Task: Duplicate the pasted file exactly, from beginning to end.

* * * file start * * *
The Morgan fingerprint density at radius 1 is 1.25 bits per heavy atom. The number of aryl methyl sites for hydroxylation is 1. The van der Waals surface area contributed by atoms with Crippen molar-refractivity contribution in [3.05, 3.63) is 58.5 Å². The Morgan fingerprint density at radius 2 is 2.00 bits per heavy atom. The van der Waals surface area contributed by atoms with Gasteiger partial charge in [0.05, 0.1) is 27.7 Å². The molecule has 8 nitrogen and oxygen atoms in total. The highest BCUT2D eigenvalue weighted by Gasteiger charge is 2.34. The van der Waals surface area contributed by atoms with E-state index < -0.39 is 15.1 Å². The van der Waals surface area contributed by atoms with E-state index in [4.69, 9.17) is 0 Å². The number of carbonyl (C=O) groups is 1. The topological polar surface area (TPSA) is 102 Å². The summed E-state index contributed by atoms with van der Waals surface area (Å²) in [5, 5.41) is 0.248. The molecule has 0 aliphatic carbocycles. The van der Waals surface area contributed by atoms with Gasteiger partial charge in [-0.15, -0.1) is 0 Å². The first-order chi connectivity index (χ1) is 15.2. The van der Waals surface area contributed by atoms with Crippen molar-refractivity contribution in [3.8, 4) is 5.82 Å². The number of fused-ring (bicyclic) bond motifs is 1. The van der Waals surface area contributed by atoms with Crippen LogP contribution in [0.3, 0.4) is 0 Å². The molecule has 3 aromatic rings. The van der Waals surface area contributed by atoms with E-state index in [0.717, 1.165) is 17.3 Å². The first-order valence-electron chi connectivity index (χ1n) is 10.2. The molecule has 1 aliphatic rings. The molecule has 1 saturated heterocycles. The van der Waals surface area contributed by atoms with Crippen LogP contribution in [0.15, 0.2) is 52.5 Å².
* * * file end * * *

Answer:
The Morgan fingerprint density at radius 1 is 1.25 bits per heavy atom. The number of aryl methyl sites for hydroxylation is 1. The van der Waals surface area contributed by atoms with Crippen molar-refractivity contribution in [3.05, 3.63) is 58.5 Å². The Morgan fingerprint density at radius 2 is 2.00 bits per heavy atom. The van der Waals surface area contributed by atoms with Gasteiger partial charge in [0.05, 0.1) is 27.7 Å². The molecule has 8 nitrogen and oxygen atoms in total. The highest BCUT2D eigenvalue weighted by Gasteiger charge is 2.34. The van der Waals surface area contributed by atoms with E-state index < -0.39 is 15.1 Å². The van der Waals surface area contributed by atoms with E-state index in [4.69, 9.17) is 0 Å². The number of carbonyl (C=O) groups is 1. The topological polar surface area (TPSA) is 102 Å². The summed E-state index contributed by atoms with van der Waals surface area (Å²) in [5, 5.41) is 0.248. The molecule has 0 aliphatic carbocycles. The van der Waals surface area contributed by atoms with Gasteiger partial charge in [-0.15, -0.1) is 0 Å². The first-order chi connectivity index (χ1) is 15.2. The van der Waals surface area contributed by atoms with Crippen molar-refractivity contribution in [3.8, 4) is 5.82 Å². The number of fused-ring (bicyclic) bond motifs is 1. The van der Waals surface area contributed by atoms with Crippen LogP contribution in [0.3, 0.4) is 0 Å². The molecule has 3 aromatic rings. The van der Waals surface area contributed by atoms with E-state index in [0.717, 1.165) is 17.3 Å². The first-order valence-electron chi connectivity index (χ1n) is 10.2. The molecule has 1 aliphatic rings. The molecule has 1 saturated heterocycles. The van der Waals surface area contributed by atoms with Crippen LogP contribution in [0.15, 0.2) is 52.5 Å².